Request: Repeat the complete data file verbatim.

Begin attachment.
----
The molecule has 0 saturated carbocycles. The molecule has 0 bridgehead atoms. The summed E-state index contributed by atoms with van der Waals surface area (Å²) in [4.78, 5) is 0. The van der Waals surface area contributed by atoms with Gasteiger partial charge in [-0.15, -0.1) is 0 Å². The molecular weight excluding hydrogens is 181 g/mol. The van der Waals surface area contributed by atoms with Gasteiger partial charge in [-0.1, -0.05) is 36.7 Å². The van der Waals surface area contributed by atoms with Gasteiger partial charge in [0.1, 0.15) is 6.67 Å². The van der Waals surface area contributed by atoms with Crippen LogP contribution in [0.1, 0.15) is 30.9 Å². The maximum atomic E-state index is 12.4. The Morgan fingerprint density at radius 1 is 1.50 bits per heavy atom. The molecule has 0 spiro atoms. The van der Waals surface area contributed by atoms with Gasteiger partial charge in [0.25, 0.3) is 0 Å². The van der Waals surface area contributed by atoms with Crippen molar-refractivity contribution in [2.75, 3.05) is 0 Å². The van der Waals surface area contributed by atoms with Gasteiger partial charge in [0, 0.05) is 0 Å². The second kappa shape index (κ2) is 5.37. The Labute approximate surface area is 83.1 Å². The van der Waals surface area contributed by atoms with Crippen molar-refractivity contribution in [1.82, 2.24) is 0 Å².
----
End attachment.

The molecule has 0 saturated carbocycles. The molecule has 0 bridgehead atoms. The summed E-state index contributed by atoms with van der Waals surface area (Å²) in [4.78, 5) is 0. The van der Waals surface area contributed by atoms with Gasteiger partial charge in [-0.15, -0.1) is 0 Å². The molecular weight excluding hydrogens is 181 g/mol. The van der Waals surface area contributed by atoms with Gasteiger partial charge in [-0.1, -0.05) is 36.7 Å². The van der Waals surface area contributed by atoms with Gasteiger partial charge in [0.1, 0.15) is 6.67 Å². The van der Waals surface area contributed by atoms with Crippen LogP contribution in [0.1, 0.15) is 30.9 Å². The maximum atomic E-state index is 12.4. The Morgan fingerprint density at radius 1 is 1.50 bits per heavy atom. The molecule has 0 spiro atoms. The van der Waals surface area contributed by atoms with Gasteiger partial charge in [0.25, 0.3) is 0 Å². The van der Waals surface area contributed by atoms with Crippen molar-refractivity contribution in [2.75, 3.05) is 0 Å². The van der Waals surface area contributed by atoms with Gasteiger partial charge in [0, 0.05) is 0 Å². The second kappa shape index (κ2) is 5.37. The Labute approximate surface area is 83.1 Å². The van der Waals surface area contributed by atoms with Crippen molar-refractivity contribution in [1.82, 2.24) is 0 Å².